It has already been established that most of braking power comes from front brake. Now, several times that I have been replacing brake pads on my commuter cyclocross bike I have noticed that rear pads are worn out but front still have some rubber in them. Does this happen to anyone else, and why would this happen? The brakes are Shimano cantilevers, previously I had no-brand min-V's that did the same.
There are a couple of factors that might come into play.
The first is that you may be braking more than you think at the back. Which brake is controlled by your stronger hand? Are they adjusted the same?
The second factor is dirt. The front wheel throws up dust and muddy water, some of which can reach the back wheel even with mudguards. This can abrade both the pads and the rims. This will be much reduced on disk brakes.
If you use the brakes a lot downhill you may find yourself using the back lightly to stop yourself accelerating. This seems to cause quite a lot of wear, perhaps because the brakes don't remove the dirt like they would in a hard stop and perhaps because it's a lot of wheel revs with the brake touching the rims.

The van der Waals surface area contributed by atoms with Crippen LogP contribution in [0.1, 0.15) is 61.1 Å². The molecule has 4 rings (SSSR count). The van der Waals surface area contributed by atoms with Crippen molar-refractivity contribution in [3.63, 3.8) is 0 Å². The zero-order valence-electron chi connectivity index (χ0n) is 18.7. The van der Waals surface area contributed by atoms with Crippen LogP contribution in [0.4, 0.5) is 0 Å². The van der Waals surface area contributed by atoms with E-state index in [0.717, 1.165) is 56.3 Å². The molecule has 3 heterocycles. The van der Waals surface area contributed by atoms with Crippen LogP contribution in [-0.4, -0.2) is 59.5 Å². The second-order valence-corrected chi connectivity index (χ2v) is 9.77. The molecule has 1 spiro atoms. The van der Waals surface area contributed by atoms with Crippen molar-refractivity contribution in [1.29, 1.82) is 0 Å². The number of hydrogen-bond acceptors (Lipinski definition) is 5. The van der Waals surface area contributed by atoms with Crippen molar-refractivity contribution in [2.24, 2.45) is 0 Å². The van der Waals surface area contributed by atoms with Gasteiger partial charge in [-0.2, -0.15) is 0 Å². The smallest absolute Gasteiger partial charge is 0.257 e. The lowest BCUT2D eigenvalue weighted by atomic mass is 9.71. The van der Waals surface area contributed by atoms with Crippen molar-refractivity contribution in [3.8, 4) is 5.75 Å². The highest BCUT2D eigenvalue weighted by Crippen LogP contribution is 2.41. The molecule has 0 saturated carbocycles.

I used to notice this on stock pads and the cheap dual compounds I first replaced them with. The KoolStop pads I now use wear much less and I don't notice a difference. This is on ordinary shimano V brakes. This was despite only taking up the slack in the back brake when coming to a hard stop, but I had a couple of steep downhills.
Generally, front will wear faster, for both the rim and the pads. Bicycle is a bit hard to judge because it depends on the rider's habit, brake pad's quality and surface contact, and also the rim's quality.
I can tell you that front brakes in cars need replacing more often than rear. This example is a bit more objective than bicycle since front and rear are operated by a single brake (although it depends on how the brake is setup and is still subjective).
It is due to the extra weight on the back wheel. The back wheel feels a higher torque due to the higher ground friction (due to the higher normal force from the ground). Hence it takes greater brake torque to stop it.
Note that the ground friction wants to keep turning the wheel over! Opposing torque is provided mainly by the brakes and a little bit by the normal force because the tire is a little flat where it touches the ground. The more you inflate the tire the less it deforms and minimizes the stopping torque from the normal force. That's why the bike rolls better with more inflation.